Bygone are the days of mystery marijuana, at least in California’s legal and regulated market. Today, when you step into a State-licensed dispensary, many of the products are likely to be cleaner than much of the fruits and veggies found in the produce isle at Trader Joe’s. The Medicinal and Adult-Use Cannabis Regulation and Safety Act (“MAUCRSA”) mandates laboratory testing for all cannabis flower and cannabis derivative products. And although cannabis enterprises may be “vertically integrated” – having cultivation, manufacture, and retail licenses and operations – the law requires that a lab licensee be completely independent from other types of cannabis licenses. This break in the chain, MAUCRSA § 26053(b), may attest to the legitimacy of the regulated cannabis industry in California more than any other single provision, and a licensee who attempts to circumvent the rigid testing process will almost certainly be caught and closed (State Track & Trace software makes it practically impossible, but that’s another article).
Type 8 Testing Laboratory facilities are governed by the Bureau of Cannabis Control (“BCC”), which is a sub-agency of the California Department of Consumer Affairs. To receive a Type 8 License to operate a testing laboratory, the applicant must obtain and maintain ISO/IEC 17025 accreditation (BPC § 26100(g)). This standard is no joke – the ISO/IEC is a joint technical committee comprised of the International Organization for Standardization and the International Electrotechnical Commission. To become accredited, the applicant must demonstrate competence, proper calibration, and quality management. In practical terms, this requirement means high-end equipment and qualified personnel, neither of which is inexpensive. All cannabis products must pass through one of these laboratories, and receive affirmation, prior to being on the shelf of any licensed retailer (regardless of medical or recreational designation). Cannabis Connoisseurs are excited to see the standardized cannabinoid content of all shelved products, but the testing process is much more involved. As of January 1, 2018, all cannabis and cannabis products are tested for cannabinoids, moisture, residual solvents, impurities and homogeneity. And the testing will only become more rigorous – the BCC has introduced a phased process for implementing testing requirements. The phased requirements are below (16 CCR § 5715):
For operators and prospective licensees, the laboratory testing requirements have real market implications. With continuous research on cannabis compounds and developments like “entourage effects”, customers are beginning to shop cannabis products with an eye for detail. Whereas cannabis consumers once focused solely on THC content, many products now offer detailed cannabis compound profiles. Dosist, for example, is a company producing disposable vape pens that feature chemical profiles that foster desired effects. The company has been celebrated for its standardized doses and extensive terpene catalogues found right on the packaging. The “Calm” pen profile below:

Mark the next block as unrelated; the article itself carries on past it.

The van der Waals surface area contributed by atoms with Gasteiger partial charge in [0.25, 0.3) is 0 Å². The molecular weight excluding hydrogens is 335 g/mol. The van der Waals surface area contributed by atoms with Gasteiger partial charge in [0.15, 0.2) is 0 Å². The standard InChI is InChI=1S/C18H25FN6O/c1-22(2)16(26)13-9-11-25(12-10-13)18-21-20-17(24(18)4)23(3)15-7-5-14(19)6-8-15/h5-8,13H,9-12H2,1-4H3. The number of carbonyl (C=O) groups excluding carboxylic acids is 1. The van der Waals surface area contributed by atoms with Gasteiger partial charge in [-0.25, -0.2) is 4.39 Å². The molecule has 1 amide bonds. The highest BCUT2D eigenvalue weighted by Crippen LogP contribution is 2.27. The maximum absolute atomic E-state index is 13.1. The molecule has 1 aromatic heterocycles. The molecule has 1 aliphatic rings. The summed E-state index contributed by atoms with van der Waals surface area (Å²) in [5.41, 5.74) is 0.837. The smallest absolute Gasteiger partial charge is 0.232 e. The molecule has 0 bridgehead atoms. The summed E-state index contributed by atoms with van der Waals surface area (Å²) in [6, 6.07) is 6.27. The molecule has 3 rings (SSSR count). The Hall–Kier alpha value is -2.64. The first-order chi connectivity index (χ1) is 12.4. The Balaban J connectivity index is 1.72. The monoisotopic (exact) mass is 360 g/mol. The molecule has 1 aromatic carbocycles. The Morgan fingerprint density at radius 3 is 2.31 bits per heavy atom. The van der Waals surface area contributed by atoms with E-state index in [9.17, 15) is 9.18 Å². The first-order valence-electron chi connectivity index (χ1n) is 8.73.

Dosist was voted one of Time Magazine’s Top 25 Inventions of 2016 and was named on Fast Company’s Most Innovative Companies of 2018 list. Although terpene content isn’t required until December 2018, the company is ahead of the curve. For companies that want to provide robust terpene profiles, there is a catch: if a producer orders testing for extensive analytes, and the batch does not meet specifications, then the batch will fail testing and is prohibited from moving on to a retailer. This is a strategic issue for producers operating throughout 2018; there is clear marketing value to adding extensive terpene profiles for products, but there is an inherent unnecessary risk in doing so, at least prior to 2019.
Generally speaking, as the regulations continue to unfold in California’s legal market, consumers’ expectations will increase concurrently. This upward trend on the “consumer sophistication” graph will likely continue through 2022, as State Law mandates that the Department of Food and Agriculture develop “Organic” certifications and “Appellation of Origin” standards by January 1, 2021 (BPC §§ 26062-63). In the meantime, consumers can be confident that product sold at licensed retailers is safe, clean, and produced under professional conditions, and that consuming black-market cannabis may entail smoking pesticides, residual solvents, and mold.
On July 1, 2018 the Bureau of Cannabis Control tightened up their testing requirements for commercial cannabis products. Any consumer who has visited their local commercial cannabis dispensary in the last month has seen how these regulations have played out on product quantities in dispensaries. Many dispensaries are scrambling to fill their shelves because 1 out of 5 products are not passing the new state testing requirements. To further the problem, there are only 31 testing labs in the state and all of them have become flooded with products needing to be tested
As a result of new testing regulations there have been 2 recalls since July 1, 2018. The Bloom Brand had to recall on a number of their pre-filled vape cartridges and disposable vape pens. The products were recalled due to containing a pesticide known as myclobutanil, which produces toxic fumes when heated. In fact, prior to the new testing requirements set in July 2018 it is thought that a lot of commercial cannabis contained myclobutanil. While these new testing requirements are sidelining certain producers and manufacturers, they will ultimately benefit the commercial cannabis consumer by only allowing clean products to hit the shelves.